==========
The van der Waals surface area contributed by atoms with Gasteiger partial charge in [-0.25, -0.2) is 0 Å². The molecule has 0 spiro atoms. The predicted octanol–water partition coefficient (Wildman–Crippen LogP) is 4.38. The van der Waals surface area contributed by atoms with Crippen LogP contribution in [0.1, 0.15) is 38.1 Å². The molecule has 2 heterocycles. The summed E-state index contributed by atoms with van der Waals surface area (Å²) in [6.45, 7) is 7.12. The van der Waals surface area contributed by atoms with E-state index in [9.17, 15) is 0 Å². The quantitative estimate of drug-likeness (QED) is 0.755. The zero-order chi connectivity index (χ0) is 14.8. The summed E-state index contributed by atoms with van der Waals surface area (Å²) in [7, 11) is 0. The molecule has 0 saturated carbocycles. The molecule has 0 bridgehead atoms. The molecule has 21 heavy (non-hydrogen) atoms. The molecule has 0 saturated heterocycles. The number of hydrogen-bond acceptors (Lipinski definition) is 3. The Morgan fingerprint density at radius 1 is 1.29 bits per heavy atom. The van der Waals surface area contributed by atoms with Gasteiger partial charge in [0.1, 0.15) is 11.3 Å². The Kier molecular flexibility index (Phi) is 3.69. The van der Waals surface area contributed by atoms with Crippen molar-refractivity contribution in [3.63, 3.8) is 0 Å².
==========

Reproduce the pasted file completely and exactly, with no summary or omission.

The van der Waals surface area contributed by atoms with Gasteiger partial charge in [-0.25, -0.2) is 0 Å². The molecule has 0 spiro atoms. The predicted octanol–water partition coefficient (Wildman–Crippen LogP) is 4.38. The van der Waals surface area contributed by atoms with Crippen LogP contribution in [0.1, 0.15) is 38.1 Å². The molecule has 2 heterocycles. The summed E-state index contributed by atoms with van der Waals surface area (Å²) in [6.45, 7) is 7.12. The van der Waals surface area contributed by atoms with E-state index in [9.17, 15) is 0 Å². The quantitative estimate of drug-likeness (QED) is 0.755. The zero-order chi connectivity index (χ0) is 14.8. The summed E-state index contributed by atoms with van der Waals surface area (Å²) in [7, 11) is 0. The molecule has 0 saturated carbocycles. The molecule has 0 bridgehead atoms. The molecule has 21 heavy (non-hydrogen) atoms. The molecule has 0 saturated heterocycles. The number of hydrogen-bond acceptors (Lipinski definition) is 3. The Morgan fingerprint density at radius 1 is 1.29 bits per heavy atom. The van der Waals surface area contributed by atoms with Gasteiger partial charge in [0.1, 0.15) is 11.3 Å². The Kier molecular flexibility index (Phi) is 3.69. The van der Waals surface area contributed by atoms with Crippen molar-refractivity contribution in [3.63, 3.8) is 0 Å².